Brexit Would Hurt UK-EU Trade
World Economy

Brexit Would Hurt UK-EU Trade

Britain's economy would be worse off if voters decided that the country should leave the European Union, according to an overwhelming majority of economists polled by Reuters. The economists also gave the so-called 'Brexit' a 40% chance of seeing the light of day.
All but one of 28 economists in the poll taken last week said Britain would take a hit if the vote–which could take place by June–meant exiting the EU. The sole dissenter said the UK economy would be unmoved, not better off.
Arguments about the economy are central to the debate. Supporters of Britain leaving the EU say companies would be less bound by red tape; the country would be able to strike its own free trade deals; and its existing EU partners would not want to hurt bilateral trade.
But analysts at some of the world's biggest banks said an exit could shrink Britain's economy by as much as 2% over the next couple of years and would probably take as much as 10 percentage points off GDP over the next decade.
Most of the mainly UK-based market and academic economists polled expected trade to worsen, with Britain struggling to negotiate a favorable trade deal with its former EU partners, should it choose to renounce its membership of the world's largest trading bloc.

Risks Ahead
Against this backdrop, a slim majority of economists see Britain's hefty current account deficit widening, underscoring a risk highlighted by the Bank of England.
Britain has been among the fastest-growing rich economies in recent years.
But economists worry that an exit from the EU could hurt its prospects if exporters were to face higher barriers, a weaker pound made imports more expensive and uncertainty over the shape of a post-EU Britain curbed investment.
"A Brexit outcome will make me more pessimistic for our growth prospects in the second half of 2016 and the medium term," Costas Milas, professor of finance at the University of Liverpool, said.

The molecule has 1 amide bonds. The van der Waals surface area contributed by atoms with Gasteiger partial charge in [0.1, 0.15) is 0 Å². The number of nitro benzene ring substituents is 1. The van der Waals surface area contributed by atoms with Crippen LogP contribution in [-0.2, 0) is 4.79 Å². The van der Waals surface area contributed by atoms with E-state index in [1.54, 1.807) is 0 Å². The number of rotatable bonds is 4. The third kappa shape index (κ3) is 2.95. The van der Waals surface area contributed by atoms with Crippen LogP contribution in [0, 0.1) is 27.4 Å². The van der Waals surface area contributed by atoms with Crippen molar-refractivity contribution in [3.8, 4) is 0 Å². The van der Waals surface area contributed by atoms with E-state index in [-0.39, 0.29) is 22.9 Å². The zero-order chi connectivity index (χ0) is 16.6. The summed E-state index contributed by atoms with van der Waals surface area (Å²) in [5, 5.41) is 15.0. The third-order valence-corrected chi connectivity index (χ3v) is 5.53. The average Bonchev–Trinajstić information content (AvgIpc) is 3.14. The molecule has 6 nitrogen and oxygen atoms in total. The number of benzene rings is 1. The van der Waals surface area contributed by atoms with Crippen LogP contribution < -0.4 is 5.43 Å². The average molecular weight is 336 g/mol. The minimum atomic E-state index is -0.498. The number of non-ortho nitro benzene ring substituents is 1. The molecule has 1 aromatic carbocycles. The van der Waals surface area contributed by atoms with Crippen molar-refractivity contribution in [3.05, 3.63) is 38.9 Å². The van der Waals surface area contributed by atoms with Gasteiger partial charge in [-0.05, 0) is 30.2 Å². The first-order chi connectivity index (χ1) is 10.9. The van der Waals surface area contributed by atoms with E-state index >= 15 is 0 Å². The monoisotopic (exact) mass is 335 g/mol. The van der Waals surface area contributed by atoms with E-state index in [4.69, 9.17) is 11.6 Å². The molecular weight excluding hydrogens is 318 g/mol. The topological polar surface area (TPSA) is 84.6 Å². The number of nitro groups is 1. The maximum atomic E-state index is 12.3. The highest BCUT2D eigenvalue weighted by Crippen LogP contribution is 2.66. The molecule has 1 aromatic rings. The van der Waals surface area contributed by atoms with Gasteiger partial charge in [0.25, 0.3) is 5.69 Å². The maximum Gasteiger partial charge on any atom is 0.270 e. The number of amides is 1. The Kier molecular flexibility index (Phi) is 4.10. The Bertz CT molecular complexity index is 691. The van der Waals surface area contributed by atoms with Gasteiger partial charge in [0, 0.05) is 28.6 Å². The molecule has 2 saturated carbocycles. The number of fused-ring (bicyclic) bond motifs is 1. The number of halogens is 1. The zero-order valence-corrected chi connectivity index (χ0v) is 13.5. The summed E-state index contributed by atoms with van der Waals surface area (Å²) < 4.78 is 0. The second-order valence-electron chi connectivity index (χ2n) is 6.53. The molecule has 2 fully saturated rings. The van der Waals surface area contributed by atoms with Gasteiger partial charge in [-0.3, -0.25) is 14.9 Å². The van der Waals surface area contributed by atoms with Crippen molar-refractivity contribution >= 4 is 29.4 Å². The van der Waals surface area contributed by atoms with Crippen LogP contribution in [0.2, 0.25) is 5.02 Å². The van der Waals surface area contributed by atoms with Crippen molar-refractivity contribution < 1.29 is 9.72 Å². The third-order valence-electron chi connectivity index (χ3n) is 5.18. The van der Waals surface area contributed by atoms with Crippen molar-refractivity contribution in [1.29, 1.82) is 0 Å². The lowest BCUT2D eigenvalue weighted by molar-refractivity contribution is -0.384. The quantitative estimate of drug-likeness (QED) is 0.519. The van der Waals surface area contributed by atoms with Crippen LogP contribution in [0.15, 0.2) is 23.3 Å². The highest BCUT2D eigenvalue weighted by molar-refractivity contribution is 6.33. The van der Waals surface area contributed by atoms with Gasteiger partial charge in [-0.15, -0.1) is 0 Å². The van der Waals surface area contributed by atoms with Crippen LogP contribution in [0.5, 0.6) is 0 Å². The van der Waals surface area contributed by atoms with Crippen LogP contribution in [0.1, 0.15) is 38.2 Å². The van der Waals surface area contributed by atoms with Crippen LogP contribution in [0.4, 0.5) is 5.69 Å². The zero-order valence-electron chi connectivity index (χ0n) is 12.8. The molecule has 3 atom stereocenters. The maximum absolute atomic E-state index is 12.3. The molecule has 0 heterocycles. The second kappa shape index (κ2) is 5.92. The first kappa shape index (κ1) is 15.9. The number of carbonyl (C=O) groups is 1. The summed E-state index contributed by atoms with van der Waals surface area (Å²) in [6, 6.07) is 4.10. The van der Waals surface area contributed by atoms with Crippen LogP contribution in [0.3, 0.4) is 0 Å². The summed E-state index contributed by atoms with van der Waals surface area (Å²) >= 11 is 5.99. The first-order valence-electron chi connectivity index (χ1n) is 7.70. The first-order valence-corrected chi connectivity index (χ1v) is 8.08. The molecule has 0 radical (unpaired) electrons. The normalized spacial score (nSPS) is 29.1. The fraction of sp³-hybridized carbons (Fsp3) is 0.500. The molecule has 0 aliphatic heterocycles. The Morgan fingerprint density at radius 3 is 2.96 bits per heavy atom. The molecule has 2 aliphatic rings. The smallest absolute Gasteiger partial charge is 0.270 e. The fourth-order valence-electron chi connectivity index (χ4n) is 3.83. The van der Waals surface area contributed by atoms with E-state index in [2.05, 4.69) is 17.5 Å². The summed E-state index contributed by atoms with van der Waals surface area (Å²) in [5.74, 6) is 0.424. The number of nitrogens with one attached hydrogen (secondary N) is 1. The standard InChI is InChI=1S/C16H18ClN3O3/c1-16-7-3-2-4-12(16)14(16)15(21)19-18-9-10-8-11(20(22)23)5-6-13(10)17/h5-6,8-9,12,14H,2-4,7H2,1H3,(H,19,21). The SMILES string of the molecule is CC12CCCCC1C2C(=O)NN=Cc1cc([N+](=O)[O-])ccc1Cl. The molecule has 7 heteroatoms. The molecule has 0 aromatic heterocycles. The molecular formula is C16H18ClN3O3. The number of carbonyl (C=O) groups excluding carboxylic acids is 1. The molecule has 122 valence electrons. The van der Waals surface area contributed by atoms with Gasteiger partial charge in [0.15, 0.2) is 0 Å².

He said it would trigger "huge" investor uncertainty and make it more expensive for the government to sell British debt.
"This higher yield will add to the cost of borrowing that companies face and will delay their investment decisions."
As well as the risk of Britain losing its unfettered access to its biggest trading partner, its companies might find it harder to tap into the pool of potential employees in the rest of the EU to fill their vacancies.
Britain could also end up outside an area that accounts for just under a third of the value of all cross-border investment.
Even though some analysts said an exit could prompt a fall in sterling and make British exports more attractive abroad, 23 out of 28 economists expected it to hurt British trade, while 15 said Britain's current account deficit could widen.

Uncertainty could also prompt the Bank of England to wait until the outcome of the referendum to move on interest rates.
Out of the 28 economists polled, 21 expected the BoE to hold off raising interest rates until after the vote, just as more costly imports put upward pressure on inflation.
Inflation has hovered near zero for months and wage growth is slowing, which, together with a weak global economy, have made the BoE reluctant to deliver its first hike in nearly a decade.
But a sharp depreciation in sterling post-Brexit and a rise in import prices could see the BoE rushing to move rates higher.
Public opinion polls on the EU referendum question give a confused picture. Polls done by telephone suggest the 'in' camp is ahead by a double-digit margin, while online polls instead predict a tight race that the 'out' camp could win.

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